Whiskey: Is It Good For You?

Whiskey is a dark grain alcohol made all over the world. It was first developed in medieval Scotland and Ireland. In Gaelic, its name loosely translates to “water of life.”

In 16th-century Scotland, apothecaries sold whiskey as a tonic to slow aging, cure congestion, and relieve joint pain. During American Prohibition, doctors prescribed whiskey to treat pneumonia, high blood pressure, and tuberculosis

Today, whiskey is available by different names based on its production — like single malt, scotch, bourbon, and rye. While these days it’s more likely to be listed on a bar tab than on a prescription pad, modern research has found evidence that may support some traditional claims that whiskey boosts health. 

It’s well documented, however, that high amounts of alcohol can lead to some serious health issues. Whiskey’s potential benefits are associated with its low to moderate consumption. 

Nutrition Information

A 30-milliliter serving of 100 proof whiskey contains: 

  • Calories: 123
  • Protein: 0 grams
  • Fat: 0 grams
  • Carbohydrates: 0 grams
  • Fiber: 0 grams
  • Sugar: 0 grams

Whiskey is a source of: 

It also contains ellagic acid, an antioxidant found in berries. While more research is needed, studies show ellagic may kill cancer cells and reduce tumor growth. 

Potential Health Benefits of Whiskey

Whiskey contains fewer calories compared to other alcohols and has no carbohydrates or sugar. Its ellagic acid content may also reduce bodily inflammation and lower the risk of obesity

Research suggests that there are other health benefits to drinking whiskey. However, these benefits are all associated with moderate consumption — heavy drinking can lead to serious health issues.

A glass of whiskey a day may offer health benefits like:

Heart Health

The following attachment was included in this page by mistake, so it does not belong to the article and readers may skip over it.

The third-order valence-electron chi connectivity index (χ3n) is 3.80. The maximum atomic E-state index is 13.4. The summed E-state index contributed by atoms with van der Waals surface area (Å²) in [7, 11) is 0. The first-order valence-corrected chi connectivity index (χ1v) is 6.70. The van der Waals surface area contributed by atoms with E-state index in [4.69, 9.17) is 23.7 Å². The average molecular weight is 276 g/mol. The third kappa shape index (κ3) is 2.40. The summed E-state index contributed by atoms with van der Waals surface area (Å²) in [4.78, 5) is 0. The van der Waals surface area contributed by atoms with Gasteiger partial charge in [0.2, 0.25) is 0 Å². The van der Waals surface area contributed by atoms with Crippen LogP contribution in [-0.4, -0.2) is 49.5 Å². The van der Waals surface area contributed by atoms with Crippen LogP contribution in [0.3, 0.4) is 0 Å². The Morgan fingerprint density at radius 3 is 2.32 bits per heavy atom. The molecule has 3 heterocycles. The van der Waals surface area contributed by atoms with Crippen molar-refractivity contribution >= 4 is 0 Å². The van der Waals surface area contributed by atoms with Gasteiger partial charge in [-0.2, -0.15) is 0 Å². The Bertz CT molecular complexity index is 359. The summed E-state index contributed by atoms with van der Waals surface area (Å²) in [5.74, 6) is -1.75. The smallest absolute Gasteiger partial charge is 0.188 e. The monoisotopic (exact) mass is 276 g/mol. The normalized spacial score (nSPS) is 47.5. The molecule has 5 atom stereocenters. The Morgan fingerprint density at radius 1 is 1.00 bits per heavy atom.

Whiskey has high levels of polyphenols, plant-based antioxidants linked with lowering your risk of heart disease. The polyphenols in whiskey have been shown to decrease bad cholest erol (LDL) and increase “g ood ” cholesterol (HDL) levels, and reduce triglycerides, or fat in your blood. 

Bad cholesterol and triglycerides can clog your arteries, while good cholesterol helps to keep them clear. Maintaining healthy levels can help prevent heart disease and stroke

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Relief of Cold Symptoms

Whiskey can temporarily widen your blood vessels. In small amounts, this can help clear mucus congestion in your sinuses and chest, which lets your body better deal with sickness and infection. This effect may also relieve other symptoms of a cold or flu, like coughing or wheezing.

Immune System Support

Scientists are unsure why, but several studies link moderate alcohol consumption to improved immunity of diseases and improved responses to vaccines. Studies show lower rates of the common cold, faster removal of bacteria, and better antibody response in people who have a daily drink compared to those who don’t. However, much more research is needed to understand this effect.

Brain Health

The plant-based antioxidants in whiskey may help maintain a healthy chemical balance in your brain. Research shows small amounts of whiskey — especially aged varieties — increases our activity in the brain’s GABA neurotransmitter, responsible for things like nervous system function and memory. 

One study found that people who consumed one to six drinks weekly had a lower risk of dementia than non-drinkers. Another showed that moderate alcohol intake might reduce cognitive decline in people with Alzheimer’s Disease